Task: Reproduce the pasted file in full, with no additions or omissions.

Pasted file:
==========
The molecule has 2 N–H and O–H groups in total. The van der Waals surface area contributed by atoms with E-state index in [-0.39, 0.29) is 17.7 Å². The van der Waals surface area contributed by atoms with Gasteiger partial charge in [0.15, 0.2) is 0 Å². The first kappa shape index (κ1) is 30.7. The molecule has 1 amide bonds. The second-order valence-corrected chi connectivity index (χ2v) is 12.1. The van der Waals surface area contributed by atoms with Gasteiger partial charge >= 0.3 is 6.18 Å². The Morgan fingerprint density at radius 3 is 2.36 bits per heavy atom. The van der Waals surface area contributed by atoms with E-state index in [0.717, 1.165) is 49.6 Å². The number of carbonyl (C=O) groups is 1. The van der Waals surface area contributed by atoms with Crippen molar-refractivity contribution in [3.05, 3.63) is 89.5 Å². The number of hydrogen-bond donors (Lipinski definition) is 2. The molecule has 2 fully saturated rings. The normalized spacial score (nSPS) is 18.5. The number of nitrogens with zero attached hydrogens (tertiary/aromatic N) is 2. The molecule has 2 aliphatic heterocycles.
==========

The molecule has 2 N–H and O–H groups in total. The van der Waals surface area contributed by atoms with E-state index in [-0.39, 0.29) is 17.7 Å². The van der Waals surface area contributed by atoms with Gasteiger partial charge in [0.15, 0.2) is 0 Å². The first kappa shape index (κ1) is 30.7. The molecule has 1 amide bonds. The second-order valence-corrected chi connectivity index (χ2v) is 12.1. The van der Waals surface area contributed by atoms with Gasteiger partial charge >= 0.3 is 6.18 Å². The Morgan fingerprint density at radius 3 is 2.36 bits per heavy atom. The van der Waals surface area contributed by atoms with E-state index in [0.717, 1.165) is 49.6 Å². The number of carbonyl (C=O) groups is 1. The van der Waals surface area contributed by atoms with Crippen molar-refractivity contribution in [3.05, 3.63) is 89.5 Å². The number of hydrogen-bond donors (Lipinski definition) is 2. The molecule has 2 fully saturated rings. The normalized spacial score (nSPS) is 18.5. The number of nitrogens with zero attached hydrogens (tertiary/aromatic N) is 2. The molecule has 2 aliphatic heterocycles.